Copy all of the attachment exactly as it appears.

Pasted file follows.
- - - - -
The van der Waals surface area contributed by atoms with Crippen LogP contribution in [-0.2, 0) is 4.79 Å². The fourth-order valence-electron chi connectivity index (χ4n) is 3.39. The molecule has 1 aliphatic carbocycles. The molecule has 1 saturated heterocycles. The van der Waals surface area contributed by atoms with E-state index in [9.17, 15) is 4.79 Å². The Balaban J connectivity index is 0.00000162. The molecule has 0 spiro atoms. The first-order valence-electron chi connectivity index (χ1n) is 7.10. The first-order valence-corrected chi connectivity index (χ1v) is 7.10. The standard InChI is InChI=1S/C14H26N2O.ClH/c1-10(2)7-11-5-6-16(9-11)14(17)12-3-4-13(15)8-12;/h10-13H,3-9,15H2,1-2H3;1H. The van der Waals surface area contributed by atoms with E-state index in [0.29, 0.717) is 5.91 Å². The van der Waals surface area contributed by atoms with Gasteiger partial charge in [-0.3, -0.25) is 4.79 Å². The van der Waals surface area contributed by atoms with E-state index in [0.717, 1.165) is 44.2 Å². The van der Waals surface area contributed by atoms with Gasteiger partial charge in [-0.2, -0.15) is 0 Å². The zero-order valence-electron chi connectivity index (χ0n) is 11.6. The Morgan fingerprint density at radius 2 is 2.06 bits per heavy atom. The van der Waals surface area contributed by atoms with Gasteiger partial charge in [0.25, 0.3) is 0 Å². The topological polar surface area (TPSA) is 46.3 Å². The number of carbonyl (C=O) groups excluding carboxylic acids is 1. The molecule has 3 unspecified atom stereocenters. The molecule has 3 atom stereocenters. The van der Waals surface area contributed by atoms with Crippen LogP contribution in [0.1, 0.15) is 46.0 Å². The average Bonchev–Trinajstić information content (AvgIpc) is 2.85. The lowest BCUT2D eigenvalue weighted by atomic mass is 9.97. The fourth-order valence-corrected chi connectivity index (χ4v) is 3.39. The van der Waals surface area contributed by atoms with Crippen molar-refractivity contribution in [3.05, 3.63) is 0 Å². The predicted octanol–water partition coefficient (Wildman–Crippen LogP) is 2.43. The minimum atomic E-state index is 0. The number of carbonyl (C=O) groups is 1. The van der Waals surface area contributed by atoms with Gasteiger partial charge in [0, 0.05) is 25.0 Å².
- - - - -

The van der Waals surface area contributed by atoms with Crippen LogP contribution in [-0.2, 0) is 4.79 Å². The fourth-order valence-electron chi connectivity index (χ4n) is 3.39. The molecule has 1 aliphatic carbocycles. The molecule has 1 saturated heterocycles. The van der Waals surface area contributed by atoms with E-state index in [9.17, 15) is 4.79 Å². The Balaban J connectivity index is 0.00000162. The molecule has 0 spiro atoms. The first-order valence-electron chi connectivity index (χ1n) is 7.10. The first-order valence-corrected chi connectivity index (χ1v) is 7.10. The standard InChI is InChI=1S/C14H26N2O.ClH/c1-10(2)7-11-5-6-16(9-11)14(17)12-3-4-13(15)8-12;/h10-13H,3-9,15H2,1-2H3;1H. The van der Waals surface area contributed by atoms with E-state index in [0.29, 0.717) is 5.91 Å². The van der Waals surface area contributed by atoms with Gasteiger partial charge in [-0.3, -0.25) is 4.79 Å². The van der Waals surface area contributed by atoms with E-state index in [0.717, 1.165) is 44.2 Å². The van der Waals surface area contributed by atoms with Gasteiger partial charge in [-0.2, -0.15) is 0 Å². The zero-order valence-electron chi connectivity index (χ0n) is 11.6. The Morgan fingerprint density at radius 2 is 2.06 bits per heavy atom. The van der Waals surface area contributed by atoms with Gasteiger partial charge in [0.25, 0.3) is 0 Å². The topological polar surface area (TPSA) is 46.3 Å². The number of carbonyl (C=O) groups excluding carboxylic acids is 1. The molecule has 3 unspecified atom stereocenters. The molecule has 3 atom stereocenters. The van der Waals surface area contributed by atoms with Crippen LogP contribution in [0.1, 0.15) is 46.0 Å². The average Bonchev–Trinajstić information content (AvgIpc) is 2.85. The lowest BCUT2D eigenvalue weighted by atomic mass is 9.97. The fourth-order valence-corrected chi connectivity index (χ4v) is 3.39. The van der Waals surface area contributed by atoms with Crippen molar-refractivity contribution in [3.05, 3.63) is 0 Å². The predicted octanol–water partition coefficient (Wildman–Crippen LogP) is 2.43. The minimum atomic E-state index is 0. The number of carbonyl (C=O) groups is 1. The van der Waals surface area contributed by atoms with Gasteiger partial charge in [0, 0.05) is 25.0 Å².